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Tech Targets: A Practical Approach to Due Diligence (Brazil)

Luisa Shinzato


  • For fintech targets, due diligence attention should be given to reserves, guarantee obligations, and chargeback rules, which can impact revenue streams and financial stability.
  • Legal assessment should include requesting security certificates and verifying the use of open-source codes in the “Target's software.
  • The presence of licensing restrictions and potential infringement risks should be thoroughly examined.
Tech Targets: A Practical Approach to Due Diligence (Brazil)
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After the tech M&A spree of 2020 and 2021, the last two years proved challenging for the tech industry, with fewer deals and decreased volume. Despite the sobering scenario of the past couple of years, analysts predict that more prominent players will focus on innovative startups to gain a competitive advantage and promote digital transformation in 2024. Predictions are cautiously optimistic, pointing to increased technology deals prioritizing liquidity and working capital. Higher scrutiny of these tech targets ultimately leads to a careful assessment of the company’s overall status, considering financial and legal risks reflected in the due diligence process. This article presents a high-level view of the risks concerning tech targets (the “Target”) with a multi-jurisdictional approach.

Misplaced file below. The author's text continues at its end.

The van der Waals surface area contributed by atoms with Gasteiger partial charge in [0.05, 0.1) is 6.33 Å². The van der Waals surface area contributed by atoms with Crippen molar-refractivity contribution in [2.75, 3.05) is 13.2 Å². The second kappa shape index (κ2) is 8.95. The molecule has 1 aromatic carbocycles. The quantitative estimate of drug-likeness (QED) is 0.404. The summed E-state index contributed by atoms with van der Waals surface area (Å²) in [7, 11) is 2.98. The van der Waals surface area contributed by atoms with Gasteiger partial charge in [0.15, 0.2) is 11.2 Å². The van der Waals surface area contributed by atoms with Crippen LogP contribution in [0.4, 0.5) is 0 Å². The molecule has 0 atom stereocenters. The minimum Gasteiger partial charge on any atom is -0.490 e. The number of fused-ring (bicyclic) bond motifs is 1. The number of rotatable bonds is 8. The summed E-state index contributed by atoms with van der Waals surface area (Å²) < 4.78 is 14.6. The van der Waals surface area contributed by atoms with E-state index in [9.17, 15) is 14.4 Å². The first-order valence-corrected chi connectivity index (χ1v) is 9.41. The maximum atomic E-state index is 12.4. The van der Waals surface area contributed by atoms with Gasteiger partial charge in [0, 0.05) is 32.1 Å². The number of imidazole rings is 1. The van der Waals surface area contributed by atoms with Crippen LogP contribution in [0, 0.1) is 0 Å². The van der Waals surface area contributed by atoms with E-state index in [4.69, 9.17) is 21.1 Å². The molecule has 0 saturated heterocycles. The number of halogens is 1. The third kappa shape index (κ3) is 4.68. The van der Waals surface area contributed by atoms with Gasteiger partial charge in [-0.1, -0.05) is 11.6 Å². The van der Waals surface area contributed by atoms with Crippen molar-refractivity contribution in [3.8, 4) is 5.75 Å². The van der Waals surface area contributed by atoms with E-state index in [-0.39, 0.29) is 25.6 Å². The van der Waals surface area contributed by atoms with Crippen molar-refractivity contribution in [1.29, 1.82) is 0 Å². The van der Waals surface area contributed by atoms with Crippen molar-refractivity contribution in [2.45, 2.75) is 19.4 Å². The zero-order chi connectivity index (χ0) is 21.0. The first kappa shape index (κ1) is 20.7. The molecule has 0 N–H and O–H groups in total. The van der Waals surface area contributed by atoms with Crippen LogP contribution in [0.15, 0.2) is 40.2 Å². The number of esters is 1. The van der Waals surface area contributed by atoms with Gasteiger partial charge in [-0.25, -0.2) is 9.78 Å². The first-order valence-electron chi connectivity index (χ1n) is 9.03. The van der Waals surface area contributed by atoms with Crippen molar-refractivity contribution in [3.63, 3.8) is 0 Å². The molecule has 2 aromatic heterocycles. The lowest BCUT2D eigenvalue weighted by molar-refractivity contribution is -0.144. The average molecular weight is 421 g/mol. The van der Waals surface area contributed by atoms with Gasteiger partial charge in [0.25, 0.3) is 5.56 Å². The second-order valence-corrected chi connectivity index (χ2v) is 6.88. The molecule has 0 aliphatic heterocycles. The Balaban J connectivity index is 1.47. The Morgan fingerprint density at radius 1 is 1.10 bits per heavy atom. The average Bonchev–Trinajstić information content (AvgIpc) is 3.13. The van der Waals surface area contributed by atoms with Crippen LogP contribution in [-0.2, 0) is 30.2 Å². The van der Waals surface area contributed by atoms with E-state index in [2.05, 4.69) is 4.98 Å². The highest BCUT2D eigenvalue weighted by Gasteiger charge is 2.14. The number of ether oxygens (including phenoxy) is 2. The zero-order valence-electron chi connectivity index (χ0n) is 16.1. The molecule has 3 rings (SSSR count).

From a financial perspective, it is essential to carefully analyze the Service Level Agreements (“SLAs”) executed with clients when Target renders software services. It is common for SLAs to contain fee discounts for the downtime of the platform (the time when the platform is inactive), commonly called “service credits”. Analysts should flag the existence of service credits and the amounts discounted from fees to the financial teams since they can affect the flow of payments to Target by its clients and the engineering and product teams verifying Target’s technical capabilities. The worse the overall performance of the platform, the more likely that service credits will be applied, thus affecting Target’s revenue.

If Target is a fintech in the payments industry, additional watch-outs must be considered, including reserves, guarantee obligations, and chargeback rules. Target can request reserves from its merchant clients to cover for chargebacks (as explained further) or protect against default by setting aside a percentage of a client’s monthly turnover. The existence - or not - of reserve obligations to Target’s clients does not constitute certainty of payment or a red flag. This should be analyzed along with Target’s pool of clients and their paying capacities, as well as Target’s fee payment model (some companies deduct fees upon settlement of transaction amounts, while others charge fees at the end of the month). Contrary to reserves, some merchant clients may request a guarantee from Target to protect against Target’s undue retention of transaction amounts. Such arrangements should also be verified, as they will influence Target’s financial analysis.